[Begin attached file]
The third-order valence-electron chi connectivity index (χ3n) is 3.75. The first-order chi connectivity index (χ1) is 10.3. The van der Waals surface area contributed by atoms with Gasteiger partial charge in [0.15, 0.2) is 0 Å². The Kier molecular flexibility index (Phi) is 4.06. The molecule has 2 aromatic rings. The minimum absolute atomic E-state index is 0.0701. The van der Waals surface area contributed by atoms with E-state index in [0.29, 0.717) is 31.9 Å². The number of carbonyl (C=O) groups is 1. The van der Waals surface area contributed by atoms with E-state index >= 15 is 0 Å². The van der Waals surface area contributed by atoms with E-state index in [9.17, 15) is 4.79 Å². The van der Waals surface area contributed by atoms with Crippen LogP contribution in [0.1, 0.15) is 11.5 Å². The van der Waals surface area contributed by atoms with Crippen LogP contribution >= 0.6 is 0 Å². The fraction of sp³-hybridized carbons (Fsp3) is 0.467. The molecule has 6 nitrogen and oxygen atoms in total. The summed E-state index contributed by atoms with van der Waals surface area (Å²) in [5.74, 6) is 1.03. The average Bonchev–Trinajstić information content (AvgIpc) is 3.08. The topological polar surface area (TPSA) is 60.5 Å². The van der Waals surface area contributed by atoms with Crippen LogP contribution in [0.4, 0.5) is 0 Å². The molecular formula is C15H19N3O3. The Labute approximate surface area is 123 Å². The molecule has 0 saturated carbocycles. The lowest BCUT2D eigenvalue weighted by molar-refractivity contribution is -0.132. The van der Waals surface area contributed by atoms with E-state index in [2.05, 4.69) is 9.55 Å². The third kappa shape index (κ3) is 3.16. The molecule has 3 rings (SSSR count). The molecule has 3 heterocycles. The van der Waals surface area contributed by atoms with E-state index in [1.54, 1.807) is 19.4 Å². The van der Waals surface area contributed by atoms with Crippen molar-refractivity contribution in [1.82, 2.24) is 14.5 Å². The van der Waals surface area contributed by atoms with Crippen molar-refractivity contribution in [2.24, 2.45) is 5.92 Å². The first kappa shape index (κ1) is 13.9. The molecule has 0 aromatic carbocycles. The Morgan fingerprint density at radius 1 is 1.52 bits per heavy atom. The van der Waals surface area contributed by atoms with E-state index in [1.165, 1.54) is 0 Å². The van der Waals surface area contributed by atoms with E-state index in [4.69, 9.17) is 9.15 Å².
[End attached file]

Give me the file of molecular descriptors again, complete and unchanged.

The third-order valence-electron chi connectivity index (χ3n) is 3.75. The first-order chi connectivity index (χ1) is 10.3. The van der Waals surface area contributed by atoms with Gasteiger partial charge in [0.15, 0.2) is 0 Å². The Kier molecular flexibility index (Phi) is 4.06. The molecule has 2 aromatic rings. The minimum absolute atomic E-state index is 0.0701. The van der Waals surface area contributed by atoms with E-state index in [0.29, 0.717) is 31.9 Å². The number of carbonyl (C=O) groups is 1. The van der Waals surface area contributed by atoms with E-state index >= 15 is 0 Å². The van der Waals surface area contributed by atoms with E-state index in [9.17, 15) is 4.79 Å². The van der Waals surface area contributed by atoms with Crippen LogP contribution in [0.1, 0.15) is 11.5 Å². The van der Waals surface area contributed by atoms with Crippen LogP contribution >= 0.6 is 0 Å². The fraction of sp³-hybridized carbons (Fsp3) is 0.467. The molecule has 6 nitrogen and oxygen atoms in total. The summed E-state index contributed by atoms with van der Waals surface area (Å²) in [5.74, 6) is 1.03. The average Bonchev–Trinajstić information content (AvgIpc) is 3.08. The topological polar surface area (TPSA) is 60.5 Å². The van der Waals surface area contributed by atoms with Crippen LogP contribution in [0.4, 0.5) is 0 Å². The molecular formula is C15H19N3O3. The Labute approximate surface area is 123 Å². The molecule has 0 saturated carbocycles. The lowest BCUT2D eigenvalue weighted by molar-refractivity contribution is -0.132. The van der Waals surface area contributed by atoms with E-state index in [2.05, 4.69) is 9.55 Å². The third kappa shape index (κ3) is 3.16. The molecule has 3 rings (SSSR count). The molecule has 3 heterocycles. The van der Waals surface area contributed by atoms with E-state index in [1.54, 1.807) is 19.4 Å². The van der Waals surface area contributed by atoms with Crippen molar-refractivity contribution in [1.82, 2.24) is 14.5 Å². The van der Waals surface area contributed by atoms with Crippen molar-refractivity contribution in [2.24, 2.45) is 5.92 Å². The first kappa shape index (κ1) is 13.9. The molecule has 0 aromatic carbocycles. The Morgan fingerprint density at radius 1 is 1.52 bits per heavy atom. The van der Waals surface area contributed by atoms with E-state index in [1.165, 1.54) is 0 Å². The van der Waals surface area contributed by atoms with E-state index in [4.69, 9.17) is 9.15 Å².